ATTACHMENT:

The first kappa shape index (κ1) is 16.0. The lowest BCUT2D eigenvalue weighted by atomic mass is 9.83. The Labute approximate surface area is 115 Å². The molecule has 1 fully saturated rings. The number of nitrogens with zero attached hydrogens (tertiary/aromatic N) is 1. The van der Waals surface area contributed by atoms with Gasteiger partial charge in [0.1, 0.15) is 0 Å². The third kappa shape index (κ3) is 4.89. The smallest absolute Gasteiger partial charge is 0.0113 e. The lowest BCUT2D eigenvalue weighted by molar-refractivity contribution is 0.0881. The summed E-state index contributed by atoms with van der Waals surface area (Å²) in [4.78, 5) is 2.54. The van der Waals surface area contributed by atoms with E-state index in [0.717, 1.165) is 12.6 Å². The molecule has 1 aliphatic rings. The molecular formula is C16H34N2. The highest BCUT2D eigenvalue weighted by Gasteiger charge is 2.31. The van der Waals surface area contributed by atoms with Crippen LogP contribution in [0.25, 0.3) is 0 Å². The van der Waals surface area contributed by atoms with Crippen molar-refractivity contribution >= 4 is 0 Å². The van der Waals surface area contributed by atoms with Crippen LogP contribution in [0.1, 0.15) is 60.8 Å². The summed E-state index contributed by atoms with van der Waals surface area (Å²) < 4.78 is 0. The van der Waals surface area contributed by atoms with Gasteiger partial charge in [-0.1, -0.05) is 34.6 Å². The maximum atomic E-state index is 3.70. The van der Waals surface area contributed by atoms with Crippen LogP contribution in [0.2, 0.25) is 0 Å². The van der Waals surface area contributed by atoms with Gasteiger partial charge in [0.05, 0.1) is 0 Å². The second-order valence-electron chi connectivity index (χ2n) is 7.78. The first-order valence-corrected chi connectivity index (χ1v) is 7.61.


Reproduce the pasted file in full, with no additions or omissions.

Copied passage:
The first kappa shape index (κ1) is 16.0. The lowest BCUT2D eigenvalue weighted by atomic mass is 9.83. The Labute approximate surface area is 115 Å². The molecule has 1 fully saturated rings. The number of nitrogens with zero attached hydrogens (tertiary/aromatic N) is 1. The van der Waals surface area contributed by atoms with Gasteiger partial charge in [0.1, 0.15) is 0 Å². The third kappa shape index (κ3) is 4.89. The smallest absolute Gasteiger partial charge is 0.0113 e. The lowest BCUT2D eigenvalue weighted by molar-refractivity contribution is 0.0881. The summed E-state index contributed by atoms with van der Waals surface area (Å²) in [4.78, 5) is 2.54. The van der Waals surface area contributed by atoms with E-state index in [0.717, 1.165) is 12.6 Å². The molecule has 1 aliphatic rings. The molecular formula is C16H34N2. The highest BCUT2D eigenvalue weighted by Gasteiger charge is 2.31. The van der Waals surface area contributed by atoms with Crippen LogP contribution in [0.25, 0.3) is 0 Å². The van der Waals surface area contributed by atoms with Crippen molar-refractivity contribution >= 4 is 0 Å². The van der Waals surface area contributed by atoms with Crippen LogP contribution in [0.1, 0.15) is 60.8 Å². The summed E-state index contributed by atoms with van der Waals surface area (Å²) < 4.78 is 0. The van der Waals surface area contributed by atoms with Gasteiger partial charge in [-0.1, -0.05) is 34.6 Å². The maximum atomic E-state index is 3.70. The van der Waals surface area contributed by atoms with Crippen LogP contribution in [0.2, 0.25) is 0 Å². The van der Waals surface area contributed by atoms with Gasteiger partial charge in [0.05, 0.1) is 0 Å². The second-order valence-electron chi connectivity index (χ2n) is 7.78. The first-order valence-corrected chi connectivity index (χ1v) is 7.61.